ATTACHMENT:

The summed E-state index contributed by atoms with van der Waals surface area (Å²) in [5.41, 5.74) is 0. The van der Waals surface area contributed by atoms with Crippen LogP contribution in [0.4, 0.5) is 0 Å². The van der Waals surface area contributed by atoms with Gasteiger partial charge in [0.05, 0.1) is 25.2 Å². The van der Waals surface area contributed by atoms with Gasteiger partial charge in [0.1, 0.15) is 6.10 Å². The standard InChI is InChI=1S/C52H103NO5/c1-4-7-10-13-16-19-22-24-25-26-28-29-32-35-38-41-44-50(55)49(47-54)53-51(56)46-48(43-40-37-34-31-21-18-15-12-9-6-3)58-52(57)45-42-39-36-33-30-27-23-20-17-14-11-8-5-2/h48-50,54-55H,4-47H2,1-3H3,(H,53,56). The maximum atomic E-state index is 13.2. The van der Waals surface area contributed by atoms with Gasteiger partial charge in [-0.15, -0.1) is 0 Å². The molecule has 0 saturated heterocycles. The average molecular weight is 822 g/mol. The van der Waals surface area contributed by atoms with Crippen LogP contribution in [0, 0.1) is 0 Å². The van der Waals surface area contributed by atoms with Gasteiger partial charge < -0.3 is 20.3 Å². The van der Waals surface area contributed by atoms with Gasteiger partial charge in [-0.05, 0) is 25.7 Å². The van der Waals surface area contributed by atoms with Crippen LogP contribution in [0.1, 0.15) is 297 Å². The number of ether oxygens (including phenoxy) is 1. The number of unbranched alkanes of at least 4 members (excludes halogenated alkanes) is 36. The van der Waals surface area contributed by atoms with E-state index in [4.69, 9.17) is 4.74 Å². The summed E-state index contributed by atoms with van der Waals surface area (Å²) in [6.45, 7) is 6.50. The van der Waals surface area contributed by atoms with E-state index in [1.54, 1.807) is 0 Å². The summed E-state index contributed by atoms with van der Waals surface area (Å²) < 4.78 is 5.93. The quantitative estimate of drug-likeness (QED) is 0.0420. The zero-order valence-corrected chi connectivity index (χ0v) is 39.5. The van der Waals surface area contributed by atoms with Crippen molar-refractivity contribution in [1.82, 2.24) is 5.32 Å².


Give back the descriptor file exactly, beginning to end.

The summed E-state index contributed by atoms with van der Waals surface area (Å²) in [5.41, 5.74) is 0. The van der Waals surface area contributed by atoms with Crippen LogP contribution in [0.4, 0.5) is 0 Å². The van der Waals surface area contributed by atoms with Gasteiger partial charge in [0.05, 0.1) is 25.2 Å². The van der Waals surface area contributed by atoms with Gasteiger partial charge in [0.1, 0.15) is 6.10 Å². The standard InChI is InChI=1S/C52H103NO5/c1-4-7-10-13-16-19-22-24-25-26-28-29-32-35-38-41-44-50(55)49(47-54)53-51(56)46-48(43-40-37-34-31-21-18-15-12-9-6-3)58-52(57)45-42-39-36-33-30-27-23-20-17-14-11-8-5-2/h48-50,54-55H,4-47H2,1-3H3,(H,53,56). The maximum atomic E-state index is 13.2. The van der Waals surface area contributed by atoms with Gasteiger partial charge in [-0.15, -0.1) is 0 Å². The molecule has 0 saturated heterocycles. The average molecular weight is 822 g/mol. The van der Waals surface area contributed by atoms with Crippen LogP contribution in [0, 0.1) is 0 Å². The van der Waals surface area contributed by atoms with Gasteiger partial charge < -0.3 is 20.3 Å². The van der Waals surface area contributed by atoms with Gasteiger partial charge in [-0.05, 0) is 25.7 Å². The van der Waals surface area contributed by atoms with Crippen LogP contribution in [0.1, 0.15) is 297 Å². The number of ether oxygens (including phenoxy) is 1. The number of unbranched alkanes of at least 4 members (excludes halogenated alkanes) is 36. The van der Waals surface area contributed by atoms with E-state index in [4.69, 9.17) is 4.74 Å². The summed E-state index contributed by atoms with van der Waals surface area (Å²) in [6.45, 7) is 6.50. The van der Waals surface area contributed by atoms with E-state index in [1.54, 1.807) is 0 Å². The summed E-state index contributed by atoms with van der Waals surface area (Å²) < 4.78 is 5.93. The quantitative estimate of drug-likeness (QED) is 0.0420. The zero-order valence-corrected chi connectivity index (χ0v) is 39.5. The van der Waals surface area contributed by atoms with Crippen molar-refractivity contribution in [1.82, 2.24) is 5.32 Å².